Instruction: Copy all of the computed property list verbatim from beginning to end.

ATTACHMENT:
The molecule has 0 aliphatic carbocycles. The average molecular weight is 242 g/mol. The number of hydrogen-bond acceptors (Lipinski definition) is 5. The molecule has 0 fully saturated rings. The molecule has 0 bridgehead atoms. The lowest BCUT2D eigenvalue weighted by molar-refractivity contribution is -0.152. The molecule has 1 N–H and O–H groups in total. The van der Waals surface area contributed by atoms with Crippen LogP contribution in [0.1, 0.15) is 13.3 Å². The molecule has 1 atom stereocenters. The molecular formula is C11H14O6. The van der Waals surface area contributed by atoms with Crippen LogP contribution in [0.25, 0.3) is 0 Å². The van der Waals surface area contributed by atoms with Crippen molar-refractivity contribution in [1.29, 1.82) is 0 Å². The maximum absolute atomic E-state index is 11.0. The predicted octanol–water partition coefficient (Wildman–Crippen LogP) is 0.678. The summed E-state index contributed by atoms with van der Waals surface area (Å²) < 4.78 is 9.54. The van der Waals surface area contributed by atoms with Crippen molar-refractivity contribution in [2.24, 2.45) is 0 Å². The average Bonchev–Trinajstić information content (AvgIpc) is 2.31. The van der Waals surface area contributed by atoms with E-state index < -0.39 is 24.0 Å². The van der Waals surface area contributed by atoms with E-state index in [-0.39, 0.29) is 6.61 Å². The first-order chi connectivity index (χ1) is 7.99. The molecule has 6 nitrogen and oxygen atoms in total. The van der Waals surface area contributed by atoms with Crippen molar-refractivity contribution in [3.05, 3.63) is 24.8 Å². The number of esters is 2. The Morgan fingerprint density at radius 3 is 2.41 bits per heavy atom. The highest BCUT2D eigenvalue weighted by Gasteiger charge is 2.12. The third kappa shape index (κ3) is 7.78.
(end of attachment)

The molecule has 0 aliphatic carbocycles. The average molecular weight is 242 g/mol. The number of hydrogen-bond acceptors (Lipinski definition) is 5. The molecule has 0 fully saturated rings. The molecule has 0 bridgehead atoms. The lowest BCUT2D eigenvalue weighted by molar-refractivity contribution is -0.152. The molecule has 1 N–H and O–H groups in total. The van der Waals surface area contributed by atoms with Crippen LogP contribution in [0.1, 0.15) is 13.3 Å². The molecule has 1 atom stereocenters. The molecular formula is C11H14O6. The van der Waals surface area contributed by atoms with Crippen LogP contribution in [0.25, 0.3) is 0 Å². The van der Waals surface area contributed by atoms with Crippen molar-refractivity contribution in [1.29, 1.82) is 0 Å². The maximum absolute atomic E-state index is 11.0. The predicted octanol–water partition coefficient (Wildman–Crippen LogP) is 0.678. The summed E-state index contributed by atoms with van der Waals surface area (Å²) < 4.78 is 9.54. The van der Waals surface area contributed by atoms with Crippen molar-refractivity contribution in [2.24, 2.45) is 0 Å². The average Bonchev–Trinajstić information content (AvgIpc) is 2.31. The van der Waals surface area contributed by atoms with E-state index < -0.39 is 24.0 Å². The van der Waals surface area contributed by atoms with E-state index in [-0.39, 0.29) is 6.61 Å². The first-order chi connectivity index (χ1) is 7.99. The molecule has 6 nitrogen and oxygen atoms in total. The van der Waals surface area contributed by atoms with Crippen molar-refractivity contribution in [3.05, 3.63) is 24.8 Å². The number of esters is 2. The Morgan fingerprint density at radius 3 is 2.41 bits per heavy atom. The highest BCUT2D eigenvalue weighted by Gasteiger charge is 2.12. The third kappa shape index (κ3) is 7.78.